Wisconsin Canoe Symposium 2017: How much fun can we have in one weekend?

   by Steve Bulwicki

I’m relatively new to freestyle canoeing and have to admit I’m hooked. It provides all of the relaxing, enjoyable elements of flat water paddling and adds an exciting technical challenge. 
 I attended the third annual Wisconsin Canoe Symposium, held at Pine Lake Camp in Westfield, Wisconsin in June this year, and wanted to share some of the highlights and thank those who made it possible.
 The venue was perfect. After traveling on the fast paced interstate system, it was nice to slow down and drive through a small Main Street town, then wind through the countryside for a few miles on a two lane road leading to camp. I knew I was at the right place when I pulled into the parking lot and saw canoes strapped on top of all of the vehicles. Following the freshly staked signs, I made my way up to the spacious dining room, with its vaulted ceiling, knotty pine paneled walls, and a huge rustic fireplace in the center. This is where we met up throughout the weekend and had all of our meals. The food was prepared by the staff and served up family style. Everyone seemed to enjoy the varied menu and most of us helped ourselves to seconds and sometimes even thirds!

Steve Bulwicki demonstrates his new skills

There were quite a few lodging options, including nicely wooded campsites, cabins with bunk beds and comfortable hotel style rooms. Of course you can’t have a canoe symposium without a lake, and it was picturesque, with a nicely groomed beach to launch our boats from, that also doubled as a spectator seating area for the evening events. The mature trees that surround it met the shoreline and offered a much appreciated wind shadow for times when it got gusty.

The water was clear enough to allow a view of the many bluegill and bass that inhabit it along with a number of blue heron in search of a meal.

There were plenty of classes, events and activities to keep everyone busy too. This was my second symposium and again, I was very impressed by the quality of instructors and their willingness to share their knowledge. The classes were small enough that each student received a lot of personal attention and was able to work on their needs and meet their requests. Not only was it enjoyable and rewarding to improve my own paddling skills, but to watch others learning and building confidence as they nailed the rail for the first time.

Chuck Jensen demonstrates how to run a Giant Schlalom Turn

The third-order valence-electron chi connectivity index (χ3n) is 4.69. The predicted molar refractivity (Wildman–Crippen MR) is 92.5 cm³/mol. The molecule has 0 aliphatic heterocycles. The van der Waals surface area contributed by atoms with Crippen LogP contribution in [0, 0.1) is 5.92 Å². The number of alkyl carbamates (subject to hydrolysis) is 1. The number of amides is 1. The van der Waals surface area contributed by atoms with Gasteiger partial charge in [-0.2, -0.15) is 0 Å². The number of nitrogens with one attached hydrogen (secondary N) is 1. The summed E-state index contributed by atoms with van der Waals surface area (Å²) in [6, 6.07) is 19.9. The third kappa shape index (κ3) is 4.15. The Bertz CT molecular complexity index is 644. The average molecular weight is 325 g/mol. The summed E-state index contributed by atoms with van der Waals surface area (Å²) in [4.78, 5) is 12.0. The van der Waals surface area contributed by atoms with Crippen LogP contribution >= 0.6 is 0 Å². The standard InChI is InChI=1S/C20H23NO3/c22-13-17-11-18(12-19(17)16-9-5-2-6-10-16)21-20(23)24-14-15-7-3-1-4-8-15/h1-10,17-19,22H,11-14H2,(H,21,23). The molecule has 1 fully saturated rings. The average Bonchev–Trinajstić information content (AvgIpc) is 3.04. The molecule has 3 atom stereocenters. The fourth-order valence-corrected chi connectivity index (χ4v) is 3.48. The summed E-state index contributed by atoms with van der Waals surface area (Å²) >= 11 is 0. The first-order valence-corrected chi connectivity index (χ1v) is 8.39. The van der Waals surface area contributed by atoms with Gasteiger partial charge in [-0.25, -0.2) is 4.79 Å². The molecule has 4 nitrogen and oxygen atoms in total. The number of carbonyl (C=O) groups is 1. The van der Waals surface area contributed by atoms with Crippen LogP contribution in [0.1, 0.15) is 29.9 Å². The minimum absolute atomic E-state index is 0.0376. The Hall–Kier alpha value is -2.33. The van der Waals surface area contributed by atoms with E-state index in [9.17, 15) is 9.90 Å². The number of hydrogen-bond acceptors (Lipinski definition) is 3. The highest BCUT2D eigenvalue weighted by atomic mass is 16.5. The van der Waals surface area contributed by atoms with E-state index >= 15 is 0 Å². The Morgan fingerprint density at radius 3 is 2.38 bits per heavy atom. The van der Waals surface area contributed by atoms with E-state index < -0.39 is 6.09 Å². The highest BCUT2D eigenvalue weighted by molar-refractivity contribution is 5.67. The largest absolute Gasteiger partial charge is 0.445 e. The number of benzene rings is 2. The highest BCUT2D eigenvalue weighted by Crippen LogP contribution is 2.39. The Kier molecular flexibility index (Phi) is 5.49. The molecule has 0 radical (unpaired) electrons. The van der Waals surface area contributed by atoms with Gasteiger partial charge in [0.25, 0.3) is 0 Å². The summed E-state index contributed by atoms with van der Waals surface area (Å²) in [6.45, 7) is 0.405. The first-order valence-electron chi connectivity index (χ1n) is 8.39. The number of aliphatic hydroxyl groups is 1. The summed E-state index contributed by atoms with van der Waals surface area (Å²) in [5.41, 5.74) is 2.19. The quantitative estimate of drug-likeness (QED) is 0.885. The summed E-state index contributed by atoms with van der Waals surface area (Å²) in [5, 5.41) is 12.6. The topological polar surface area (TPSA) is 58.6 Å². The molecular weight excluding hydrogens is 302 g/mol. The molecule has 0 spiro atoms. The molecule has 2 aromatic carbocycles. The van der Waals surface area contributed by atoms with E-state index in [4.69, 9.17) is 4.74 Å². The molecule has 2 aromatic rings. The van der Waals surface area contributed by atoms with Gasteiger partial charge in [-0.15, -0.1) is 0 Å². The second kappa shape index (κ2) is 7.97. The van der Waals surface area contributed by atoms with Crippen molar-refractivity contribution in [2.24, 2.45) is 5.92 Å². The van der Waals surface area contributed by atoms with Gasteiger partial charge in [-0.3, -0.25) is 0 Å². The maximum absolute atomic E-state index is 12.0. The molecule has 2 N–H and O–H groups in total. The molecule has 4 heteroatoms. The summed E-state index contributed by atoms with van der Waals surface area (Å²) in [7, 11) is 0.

The  slalom course race on Friday night was a lot of fun for everyone, and included everything from the semi-serious solo contenders to a giant eight man canoe paddled by camp staff members in full costume. There was an award ceremony afterward and everyone who entered received a prize. First place went to Mickey Venero who maintained the family tradition of his previously unbeaten father.

The freestyle exhibition on Saturday night was a beautiful display of the properly executed maneuvers set to music. Ron Young did a great job as the master of ceremonies and kept everyone entertained between routines. There was a large turnout of spectators including many camp goers from other parties and everyone cheered aloud and enjoyed the show.

Bruce Kemp and Anita LoVan

One of the most memorable events took place Saturday night after dark. Bruce Kemp and Anita LoVan organized a candlelight paddle and supplied enough small, battery operated candles to mount to the bow and stern of each canoe. We then paddled into the darkness on a perfectly calm lake and maneuvered around a number of randomly placed illuminated buoys. I could not help but appreciate the serenity, but also the skills of everyone who paddled within inches of each other and avoided any collisions. The other thing that struck me was how much more in tune you become with the movement if your boat and the feel of your paddle in the water.

Other highlights of the weekend included the food, the root beer float get together and the Saturday evening barbeque. There were also small impromptu gatherings for acoustic music every night which rounded out the day nicely. Another part of the symposium that I really enjoyed was talking with others about each other’s gear and the occasional boat swap. It’s a great opportunity to see, feel and experience the different equipment options available to us freestyle paddlers.

Pine Lake Camp Staff shows us how the 29foot “War Canoe” really works!

    The event was very well organized, from the location choice, meal planning and attendee contact to the signs, name tags, assignment sheets and countless other details. None of this would have been possible without the effort and dedication of Paul Klonowski, Tracy and Cathy Hunt. Thank you very much, and I’m looking forward to next year’s WCS!